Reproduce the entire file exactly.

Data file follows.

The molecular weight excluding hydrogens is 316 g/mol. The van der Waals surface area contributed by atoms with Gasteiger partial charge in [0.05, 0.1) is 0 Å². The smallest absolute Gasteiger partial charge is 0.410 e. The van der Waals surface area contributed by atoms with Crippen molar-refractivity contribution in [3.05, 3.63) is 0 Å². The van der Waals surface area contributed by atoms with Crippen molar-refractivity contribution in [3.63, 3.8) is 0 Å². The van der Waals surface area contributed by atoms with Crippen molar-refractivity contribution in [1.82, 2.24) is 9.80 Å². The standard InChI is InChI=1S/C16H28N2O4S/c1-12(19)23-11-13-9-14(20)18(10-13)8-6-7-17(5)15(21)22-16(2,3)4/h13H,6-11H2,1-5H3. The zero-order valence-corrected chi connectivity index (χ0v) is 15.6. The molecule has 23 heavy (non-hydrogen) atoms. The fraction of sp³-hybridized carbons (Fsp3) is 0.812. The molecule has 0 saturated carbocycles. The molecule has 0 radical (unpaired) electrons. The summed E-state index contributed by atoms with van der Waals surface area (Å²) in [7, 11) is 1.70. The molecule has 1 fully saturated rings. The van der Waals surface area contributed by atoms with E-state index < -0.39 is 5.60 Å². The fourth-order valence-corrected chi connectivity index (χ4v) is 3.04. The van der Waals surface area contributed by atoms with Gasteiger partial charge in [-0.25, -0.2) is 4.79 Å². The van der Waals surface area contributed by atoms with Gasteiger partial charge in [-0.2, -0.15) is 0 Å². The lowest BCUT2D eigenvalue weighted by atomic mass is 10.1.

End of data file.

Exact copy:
The molecular weight excluding hydrogens is 316 g/mol. The van der Waals surface area contributed by atoms with Gasteiger partial charge in [0.05, 0.1) is 0 Å². The smallest absolute Gasteiger partial charge is 0.410 e. The van der Waals surface area contributed by atoms with Crippen molar-refractivity contribution in [3.05, 3.63) is 0 Å². The van der Waals surface area contributed by atoms with Crippen molar-refractivity contribution in [3.63, 3.8) is 0 Å². The van der Waals surface area contributed by atoms with Crippen molar-refractivity contribution in [1.82, 2.24) is 9.80 Å². The standard InChI is InChI=1S/C16H28N2O4S/c1-12(19)23-11-13-9-14(20)18(10-13)8-6-7-17(5)15(21)22-16(2,3)4/h13H,6-11H2,1-5H3. The zero-order valence-corrected chi connectivity index (χ0v) is 15.6. The molecule has 23 heavy (non-hydrogen) atoms. The fraction of sp³-hybridized carbons (Fsp3) is 0.812. The molecule has 0 saturated carbocycles. The molecule has 0 radical (unpaired) electrons. The summed E-state index contributed by atoms with van der Waals surface area (Å²) in [7, 11) is 1.70. The molecule has 1 fully saturated rings. The van der Waals surface area contributed by atoms with E-state index < -0.39 is 5.60 Å². The fourth-order valence-corrected chi connectivity index (χ4v) is 3.04. The van der Waals surface area contributed by atoms with Gasteiger partial charge in [-0.25, -0.2) is 4.79 Å². The van der Waals surface area contributed by atoms with Gasteiger partial charge in [-0.2, -0.15) is 0 Å². The lowest BCUT2D eigenvalue weighted by atomic mass is 10.1.